£45,000 funding boost for Victim Support’s Young Witness Service


Sussex’s Young Witness Service has been handed a £45,000 funding boost from the Sussex Police and Crime Commissioner.

Katy Bourne has provided the grant to the Young Witness Service in Sussex, which is part of Victim Support - Surrey and Sussex Division. The service supports young people – from as young as six up to 17 years old – who are coming to Court either as victims of crime or witnesses to it.

Katy Bourne commented: “I am delighted to support the Young Witness Service in Sussex, which is one of only seven services of its kind in the UK, helping young people on their journey through the criminal justice system. My Police and Crime Plan reflects the priorities that local people have told me matter to them and that includes putting the needs of victims and witnesses first.

“The funding I am providing for the Young Witness Service has been allocated from money released through the Proceeds of Crime Act (POCA).

“This sees criminal assets seized and liquidated and the money put back directly into the local community.

“From October 2014, I will start to take on the full range of responsibilities and funding for commissioning victims services across Sussex. I am currently conducting a needs analysis, assisted by partners and those working in victim support services, to ensure that local services are tailored to support the specific needs of victims and witnesses – and this includes young people and their families. I look forward to seeing how this important service continues to develop and improve in Sussex.”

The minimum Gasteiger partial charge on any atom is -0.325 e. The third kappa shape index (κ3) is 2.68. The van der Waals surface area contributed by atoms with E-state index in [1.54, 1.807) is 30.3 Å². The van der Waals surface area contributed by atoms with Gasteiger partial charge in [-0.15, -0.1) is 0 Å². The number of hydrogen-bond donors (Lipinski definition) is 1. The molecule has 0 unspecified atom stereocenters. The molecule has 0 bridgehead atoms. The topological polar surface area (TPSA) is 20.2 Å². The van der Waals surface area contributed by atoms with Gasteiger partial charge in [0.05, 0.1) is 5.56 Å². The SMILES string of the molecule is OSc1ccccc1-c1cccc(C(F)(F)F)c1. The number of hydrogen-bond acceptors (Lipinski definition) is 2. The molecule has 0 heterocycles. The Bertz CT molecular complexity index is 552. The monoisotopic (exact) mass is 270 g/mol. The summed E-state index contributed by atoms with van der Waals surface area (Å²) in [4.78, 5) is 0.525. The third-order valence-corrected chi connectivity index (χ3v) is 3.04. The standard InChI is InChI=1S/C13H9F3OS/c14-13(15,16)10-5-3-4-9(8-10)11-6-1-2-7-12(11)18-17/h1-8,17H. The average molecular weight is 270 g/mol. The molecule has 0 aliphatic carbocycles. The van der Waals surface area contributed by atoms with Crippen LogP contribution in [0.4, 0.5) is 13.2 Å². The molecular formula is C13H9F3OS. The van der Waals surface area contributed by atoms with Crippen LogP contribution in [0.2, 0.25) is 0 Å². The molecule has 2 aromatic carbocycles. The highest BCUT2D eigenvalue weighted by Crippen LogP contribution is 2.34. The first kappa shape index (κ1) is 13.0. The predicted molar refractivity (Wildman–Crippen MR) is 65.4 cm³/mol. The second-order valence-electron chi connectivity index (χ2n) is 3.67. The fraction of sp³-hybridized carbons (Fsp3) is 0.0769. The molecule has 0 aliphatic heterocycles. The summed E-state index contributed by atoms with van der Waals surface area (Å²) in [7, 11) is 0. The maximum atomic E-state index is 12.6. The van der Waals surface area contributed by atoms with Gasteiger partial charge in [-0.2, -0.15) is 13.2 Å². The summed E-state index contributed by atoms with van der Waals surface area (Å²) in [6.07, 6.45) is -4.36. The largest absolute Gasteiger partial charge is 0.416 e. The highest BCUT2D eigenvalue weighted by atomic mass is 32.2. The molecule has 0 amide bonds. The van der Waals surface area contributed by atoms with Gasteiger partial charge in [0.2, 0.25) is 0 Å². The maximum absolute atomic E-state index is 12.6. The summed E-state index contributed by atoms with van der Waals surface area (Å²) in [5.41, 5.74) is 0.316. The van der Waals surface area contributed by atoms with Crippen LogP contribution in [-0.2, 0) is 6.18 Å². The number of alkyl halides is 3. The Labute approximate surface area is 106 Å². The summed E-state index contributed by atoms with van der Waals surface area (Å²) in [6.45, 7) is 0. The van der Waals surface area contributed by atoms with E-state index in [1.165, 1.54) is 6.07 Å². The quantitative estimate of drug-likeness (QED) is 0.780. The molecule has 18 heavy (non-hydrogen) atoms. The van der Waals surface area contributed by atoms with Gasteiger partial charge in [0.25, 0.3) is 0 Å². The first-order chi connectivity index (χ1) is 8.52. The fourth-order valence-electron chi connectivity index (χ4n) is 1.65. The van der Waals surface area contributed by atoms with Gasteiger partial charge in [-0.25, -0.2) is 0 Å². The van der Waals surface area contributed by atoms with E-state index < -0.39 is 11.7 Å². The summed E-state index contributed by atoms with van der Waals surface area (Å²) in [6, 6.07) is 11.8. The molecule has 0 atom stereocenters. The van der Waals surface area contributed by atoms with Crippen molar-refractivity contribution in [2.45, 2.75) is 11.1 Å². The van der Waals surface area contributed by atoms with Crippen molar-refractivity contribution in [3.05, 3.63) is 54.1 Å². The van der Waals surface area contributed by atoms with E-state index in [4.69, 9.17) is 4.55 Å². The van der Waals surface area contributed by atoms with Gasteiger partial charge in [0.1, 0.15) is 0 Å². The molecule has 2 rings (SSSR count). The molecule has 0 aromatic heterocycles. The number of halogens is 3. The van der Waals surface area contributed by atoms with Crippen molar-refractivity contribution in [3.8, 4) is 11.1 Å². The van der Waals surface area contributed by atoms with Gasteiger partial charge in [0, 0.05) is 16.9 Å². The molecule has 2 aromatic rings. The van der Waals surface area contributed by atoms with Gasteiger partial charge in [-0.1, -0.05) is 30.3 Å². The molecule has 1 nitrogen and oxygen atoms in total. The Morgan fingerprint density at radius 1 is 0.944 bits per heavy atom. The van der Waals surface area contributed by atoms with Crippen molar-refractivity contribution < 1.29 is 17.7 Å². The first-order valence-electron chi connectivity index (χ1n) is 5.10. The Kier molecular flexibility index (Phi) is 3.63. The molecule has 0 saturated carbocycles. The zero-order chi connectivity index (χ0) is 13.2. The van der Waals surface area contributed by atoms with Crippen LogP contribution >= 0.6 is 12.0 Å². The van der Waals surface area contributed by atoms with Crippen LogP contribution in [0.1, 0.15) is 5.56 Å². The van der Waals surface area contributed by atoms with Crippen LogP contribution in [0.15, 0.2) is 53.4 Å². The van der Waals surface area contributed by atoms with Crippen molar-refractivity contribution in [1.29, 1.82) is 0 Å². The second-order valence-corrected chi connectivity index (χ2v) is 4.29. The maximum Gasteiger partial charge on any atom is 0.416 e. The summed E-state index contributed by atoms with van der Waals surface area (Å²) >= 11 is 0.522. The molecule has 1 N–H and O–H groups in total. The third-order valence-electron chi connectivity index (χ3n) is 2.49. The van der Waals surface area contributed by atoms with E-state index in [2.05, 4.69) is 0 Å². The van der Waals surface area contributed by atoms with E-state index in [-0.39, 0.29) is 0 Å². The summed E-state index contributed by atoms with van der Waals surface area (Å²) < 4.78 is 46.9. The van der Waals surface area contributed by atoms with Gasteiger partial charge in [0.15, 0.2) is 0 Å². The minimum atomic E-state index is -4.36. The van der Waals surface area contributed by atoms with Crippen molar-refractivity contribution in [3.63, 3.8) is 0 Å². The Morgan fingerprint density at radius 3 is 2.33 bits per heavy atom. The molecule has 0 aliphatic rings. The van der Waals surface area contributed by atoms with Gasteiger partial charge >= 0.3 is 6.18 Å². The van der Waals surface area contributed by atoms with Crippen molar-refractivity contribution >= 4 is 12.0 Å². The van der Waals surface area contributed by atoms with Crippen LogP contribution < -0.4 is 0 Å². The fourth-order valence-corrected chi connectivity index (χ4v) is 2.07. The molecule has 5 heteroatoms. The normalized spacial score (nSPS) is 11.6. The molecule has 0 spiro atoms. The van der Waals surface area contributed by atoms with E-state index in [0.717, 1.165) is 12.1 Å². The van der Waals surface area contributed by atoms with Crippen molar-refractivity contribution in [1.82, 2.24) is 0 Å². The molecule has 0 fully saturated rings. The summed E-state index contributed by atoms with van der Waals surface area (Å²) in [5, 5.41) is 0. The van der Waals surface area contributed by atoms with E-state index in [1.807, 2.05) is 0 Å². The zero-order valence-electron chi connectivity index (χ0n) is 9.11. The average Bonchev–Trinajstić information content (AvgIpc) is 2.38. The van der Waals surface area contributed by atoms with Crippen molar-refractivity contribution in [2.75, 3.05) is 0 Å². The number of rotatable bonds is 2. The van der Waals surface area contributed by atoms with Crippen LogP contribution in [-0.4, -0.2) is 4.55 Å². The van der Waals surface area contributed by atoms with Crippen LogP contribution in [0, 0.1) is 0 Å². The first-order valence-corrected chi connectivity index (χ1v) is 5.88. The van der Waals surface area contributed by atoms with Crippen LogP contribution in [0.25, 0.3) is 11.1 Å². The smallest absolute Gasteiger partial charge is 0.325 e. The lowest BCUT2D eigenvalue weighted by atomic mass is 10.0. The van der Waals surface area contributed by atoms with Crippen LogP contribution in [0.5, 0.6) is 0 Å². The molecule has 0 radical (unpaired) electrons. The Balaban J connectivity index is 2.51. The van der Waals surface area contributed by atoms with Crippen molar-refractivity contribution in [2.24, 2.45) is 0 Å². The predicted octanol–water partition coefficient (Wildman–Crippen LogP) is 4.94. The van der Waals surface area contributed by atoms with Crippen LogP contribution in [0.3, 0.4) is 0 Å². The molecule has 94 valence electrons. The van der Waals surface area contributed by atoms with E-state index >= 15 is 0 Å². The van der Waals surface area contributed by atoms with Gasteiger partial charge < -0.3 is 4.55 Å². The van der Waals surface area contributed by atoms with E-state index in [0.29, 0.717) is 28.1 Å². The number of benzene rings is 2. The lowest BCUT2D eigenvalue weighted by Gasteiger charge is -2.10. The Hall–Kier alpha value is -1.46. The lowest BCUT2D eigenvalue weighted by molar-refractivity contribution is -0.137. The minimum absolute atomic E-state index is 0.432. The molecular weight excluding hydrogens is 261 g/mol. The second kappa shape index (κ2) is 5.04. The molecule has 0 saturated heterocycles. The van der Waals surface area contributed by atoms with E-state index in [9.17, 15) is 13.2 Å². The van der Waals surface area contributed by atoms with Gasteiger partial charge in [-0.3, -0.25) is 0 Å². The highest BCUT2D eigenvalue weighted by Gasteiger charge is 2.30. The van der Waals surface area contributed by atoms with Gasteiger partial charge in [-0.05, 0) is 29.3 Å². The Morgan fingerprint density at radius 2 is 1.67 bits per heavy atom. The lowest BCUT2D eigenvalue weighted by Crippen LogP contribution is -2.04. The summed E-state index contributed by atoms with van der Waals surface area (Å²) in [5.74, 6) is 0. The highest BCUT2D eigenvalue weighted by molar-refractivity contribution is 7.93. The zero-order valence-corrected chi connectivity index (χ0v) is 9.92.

Maralyn Smith, Victim Support divisional manager for Surrey and Sussex, said: “The Young Witness Service in Sussex has supported 364 young people aged six to 17 years so far this year; 145 (40%) of these were victims of serious sexual offences and 109 (30%) victims of serious assault. This funding is fantastic news for young victims and witnesses in Sussex, and for Victim Support itself, and we are grateful to the Commissioner for enabling us to strengthen our specialist support services where it is needed most. Increasing support for this group is vital in order to help them manage what can often be a harrowing and distressing experience as they pass through the criminal justice system.”

Clare Godfrey, manager for the Young Witness Service in Sussex, said: “We supported a young boy who was the victim of sexual abuse by a family member. He was concerned about going to court so we arranged a pre-trial visit and showed him how the video link worked; we introduced him to our volunteer Linda who stayed with him throughout the whole ordeal. He was able to give good evidence and said afterwards: ‘they made me feel safe and kept me calm; really they just got me through’; a real testament to the skills of our volunteers.”